By Lee Kane
“On one level all our minds are connected,” said Venerable Zasep Tulku Rinpoche in his introductory remarks at a weekend retreat dedicated to Lojong Seven-point mind training. “We are the creators of our suffering. Everything depends on mind.”
Lojong literally can translate as “mind training”— lo, mind; jong, training. Lojong is both thought provoking and thought-suspending, as the various meditations took participants from analytical meditation, through to Shunyata emptiness contemplation.
This feature teaching is based on a special Lojong retreat — attended by the author — that took students deep into their own minds. Venerable Acharya Zasep Tulku Rinpoche, spiritual director of Gaden for the West, led seven separate meditations, each more thought-provoking than the previous. The meditation culminated in a very moving Tonglen healing “giving and taking” practice.
Preliminary Practices (Point One)
The teachings began with the traditional “point one” in Lojong — a teaching on the importance of preliminary practices such as prostrations, taking refuge, Vajrasattva practice, mindfulness meditation, and Guru Yoga. Venerable Zasep Rinpoche joked, “Doing 100,000 full-body-to-floor prostrations sounds difficult, but it’s very good yoga. You will be very healthy after you finish!” And, of course, it is a remedy for pride and ego.
Each of the seven retreat meditations helped lead to an understanding of the seven important points of Lojong.
Lojong Mind Training
Rinpoche clarified that one of the many purposes of Lojong mind training is to “help us to heal and remove obstacles in our lives. It teaches us to turn these obstacles and challenges into objects of practice.”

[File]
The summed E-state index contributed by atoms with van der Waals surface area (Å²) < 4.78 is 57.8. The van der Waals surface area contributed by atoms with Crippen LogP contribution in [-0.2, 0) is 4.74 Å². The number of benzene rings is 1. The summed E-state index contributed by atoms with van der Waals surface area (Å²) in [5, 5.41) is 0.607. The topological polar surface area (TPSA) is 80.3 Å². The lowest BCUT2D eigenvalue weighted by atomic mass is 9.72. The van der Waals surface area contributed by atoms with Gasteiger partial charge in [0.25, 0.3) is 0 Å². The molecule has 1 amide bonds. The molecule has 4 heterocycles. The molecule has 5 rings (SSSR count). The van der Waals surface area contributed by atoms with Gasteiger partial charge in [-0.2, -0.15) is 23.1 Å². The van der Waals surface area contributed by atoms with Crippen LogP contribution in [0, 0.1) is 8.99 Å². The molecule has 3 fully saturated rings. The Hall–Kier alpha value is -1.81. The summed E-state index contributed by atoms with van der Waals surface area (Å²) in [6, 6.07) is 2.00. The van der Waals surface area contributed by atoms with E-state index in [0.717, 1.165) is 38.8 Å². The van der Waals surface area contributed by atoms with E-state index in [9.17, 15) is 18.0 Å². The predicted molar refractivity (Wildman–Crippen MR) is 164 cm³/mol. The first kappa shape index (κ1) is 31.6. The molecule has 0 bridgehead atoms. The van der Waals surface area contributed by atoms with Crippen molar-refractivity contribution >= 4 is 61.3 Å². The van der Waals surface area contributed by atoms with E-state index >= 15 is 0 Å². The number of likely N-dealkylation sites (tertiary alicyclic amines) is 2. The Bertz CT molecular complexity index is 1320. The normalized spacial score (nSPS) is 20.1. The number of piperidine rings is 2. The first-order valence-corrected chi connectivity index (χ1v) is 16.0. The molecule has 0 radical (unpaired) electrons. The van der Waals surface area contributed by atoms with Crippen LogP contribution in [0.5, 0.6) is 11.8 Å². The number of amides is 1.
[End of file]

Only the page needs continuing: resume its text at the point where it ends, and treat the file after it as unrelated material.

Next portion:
He taught that anyone, of any faith system can succeed with Lojong—there is no prerequisite of practicing Buddhism, and clarified this when discussing the preliminary practices. For example, he said, “Taking refuge practice can be refuge in any faith object,” not necessarily the traditional Buddha, Dharma, Sangha refuge—if one is practicing Lojong as a non-Buddhist.
Seven Points of Lojong
The teaching was organized around the seven points of Lojong (see below for the 59 slogans, organized under the seven points, which are the dos and don’ts of Lojong according to the root text):
Point 1: The preliminaries, which are the basis for dharma practice
Point 2: The main practice, which is the training in bodhicitta
Point 3: Transformation of bad circumstances into the way of Enlightenment
Point 4: Showing the utilization of practice in one’s whole life
Point 5: Evaluation of mind training
Point 6: Disciplines of mind training
Point 7: Guidelines of mind training.
Rinpoche led students through seven meditations to help anchor the mind in the concepts.
For example, in discussing the third point—”Transformation of bad circumstances into the way of Enlightenment” — he explained that “each obstacle is to be seen as an opportunity, rather than a problem.”
He also taught extensively on the importance of staying in the present moment. Problems are past or future. The present moment is not about problems. The problems you believe you had are those experienced in your history—which is now irrelevant to the present. The problems you worry about are part of a hypothetical future—which is not real and not in the present.
To illustrate, he explained with the concept of love. Love in the past is just a memory. It no longer is love. Love in the future is a desire or dream. It is not real. “Love in the present moment is the only true love.”
What is Mind?
Important analytical meditation topics included “What is mind?” and “Where is your mind?? — where Rinpoche challenged students to try to answer both nearly impossible questions. If that wasn’t enough for mental overload, the next session asked us to watch our own minds, mindfully.
Rinpoche’s meditation sessions included “watching the breath”, mindfulness meditation, an intense and challenging analytical session, shunyata emptiness contemplation, and tonglen—giving and taking.
Rinpoche assured students it was safe and beneficial to visualize taking in another’s suffering and giving up some of your own virtues in exchange. It is safe, he explained, to visualize taking in the suffering of a cancer patient, and giving them your own strength in return. In fact, it was a form of self-healing as well.
Tathagatagarbha and Buddha Mind